Germany, Denmark benefit most from internal market

  
A container ship owned by the Danish shipping giant Maersk docks in a harbour in Hamburg, Germany. August 2010 [Niels Linneberg/Flickr]
A container ship owned by the Danish shipping giant Maersk docks in a harbour in Hamburg, Germany. August 2010 [Niels Linneberg/Flickr]

Twenty years after the introduction of the internal market, Europe is wealthier than ever with Germans and Danes benefiting the most from the steady increase in economic integration, according to a recent study by the Bertelsmann Foundation. EurActiv Germany reports.

European integration has had a consistently positive effect on economic growth in the EU member states over the past 20 years, a recent study suggests.

Published on Monday (28 July) by the Bertelsmann Foundation, the research showed that in the EU bloc, Germany and Denmark benefited the most.

The internal market boosted Germany's economic performance by an additional €37 billion on average, the study says. That translates to an additional €450 per person, per year.

With an increase of €500 annually per capita, Denmark was the only country where the measurable benefit was higher.

One of the primary goals of the European internal market, concluded in 1992, was to raise the economic prosperity of EU citizens.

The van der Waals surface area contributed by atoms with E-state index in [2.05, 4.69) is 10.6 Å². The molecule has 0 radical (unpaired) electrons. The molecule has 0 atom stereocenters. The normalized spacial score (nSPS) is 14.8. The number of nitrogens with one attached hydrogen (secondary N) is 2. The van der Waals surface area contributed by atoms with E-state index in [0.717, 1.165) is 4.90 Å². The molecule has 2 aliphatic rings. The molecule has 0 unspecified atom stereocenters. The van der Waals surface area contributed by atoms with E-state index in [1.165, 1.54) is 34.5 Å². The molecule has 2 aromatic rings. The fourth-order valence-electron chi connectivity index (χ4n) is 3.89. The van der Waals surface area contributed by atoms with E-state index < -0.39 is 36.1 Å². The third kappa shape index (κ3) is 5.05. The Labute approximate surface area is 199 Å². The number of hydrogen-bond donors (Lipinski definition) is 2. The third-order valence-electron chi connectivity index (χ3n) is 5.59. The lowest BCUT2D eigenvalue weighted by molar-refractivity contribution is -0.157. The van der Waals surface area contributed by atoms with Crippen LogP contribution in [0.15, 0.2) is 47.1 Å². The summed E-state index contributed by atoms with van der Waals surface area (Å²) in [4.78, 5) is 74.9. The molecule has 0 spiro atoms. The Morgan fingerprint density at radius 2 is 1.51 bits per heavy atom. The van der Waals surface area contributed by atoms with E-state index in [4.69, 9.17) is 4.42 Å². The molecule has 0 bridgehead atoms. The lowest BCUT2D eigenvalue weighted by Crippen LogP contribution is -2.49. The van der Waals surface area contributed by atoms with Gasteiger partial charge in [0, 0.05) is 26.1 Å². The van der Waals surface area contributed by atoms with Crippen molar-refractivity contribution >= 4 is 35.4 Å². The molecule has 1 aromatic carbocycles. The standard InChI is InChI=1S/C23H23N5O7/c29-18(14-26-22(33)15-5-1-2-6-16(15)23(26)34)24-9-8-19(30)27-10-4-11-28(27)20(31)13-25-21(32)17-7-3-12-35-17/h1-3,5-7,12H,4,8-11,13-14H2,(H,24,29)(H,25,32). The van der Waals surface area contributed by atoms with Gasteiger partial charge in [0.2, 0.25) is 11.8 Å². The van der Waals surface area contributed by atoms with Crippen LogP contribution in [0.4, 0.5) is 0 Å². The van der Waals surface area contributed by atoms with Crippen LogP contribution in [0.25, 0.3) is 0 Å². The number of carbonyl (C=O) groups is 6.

According to Thieß Petersen, an economic analyst at the Bertelsmann Foundation, the internal market has managed to do that.

"The internal market is at the core of European integration and drives economic growth in all the member states," said Petersen.

Less benefit for southern EU states

Researchers from the Swiss economic research institute Prognos AG conducted the study on behalf of the Bertelsmann Foundation. They examined the effect the European internal market had on growth between 1992 and 2012 in 14 of the 15 countries that were member states of the EU in 1992 (Luxembourg excluded).

The findings showed that Europe's convergence has had a fundamentally positive effect on these countries, although in vastly different ways.

The internal market has been particularly beneficial for those countries that are very tightly interconnected with the other EU countries economically, the study says.

While northern and central European countries rank near the top of the list, positive effects are less prominent in southern EU member states.

The average annual increase in income due to rising European integration was around €80 per capita in Italy, in Spain and Greece the number was €70 and in Portugal €20.

The European internal market took effect in 1993. It is founded on four basic freedoms; the free movement of goods, workers, services and capital.

But while the common market for goods functions quite well, the researchers said there is still room for improvement in the services sector. Services currently make up about 70% of Europe's GDP, the study indicated, but only 20% of cross-border trade between EU countries.

The researchers proposed measures that could help promote the cross-border supply of services, namely better standardisation of services and the full implementation of the Services Directive. Labour mobility in the EU could be facilitated by faster and less-bureaucratic recognition of qualifications and certificates earned in other EU countries, they added.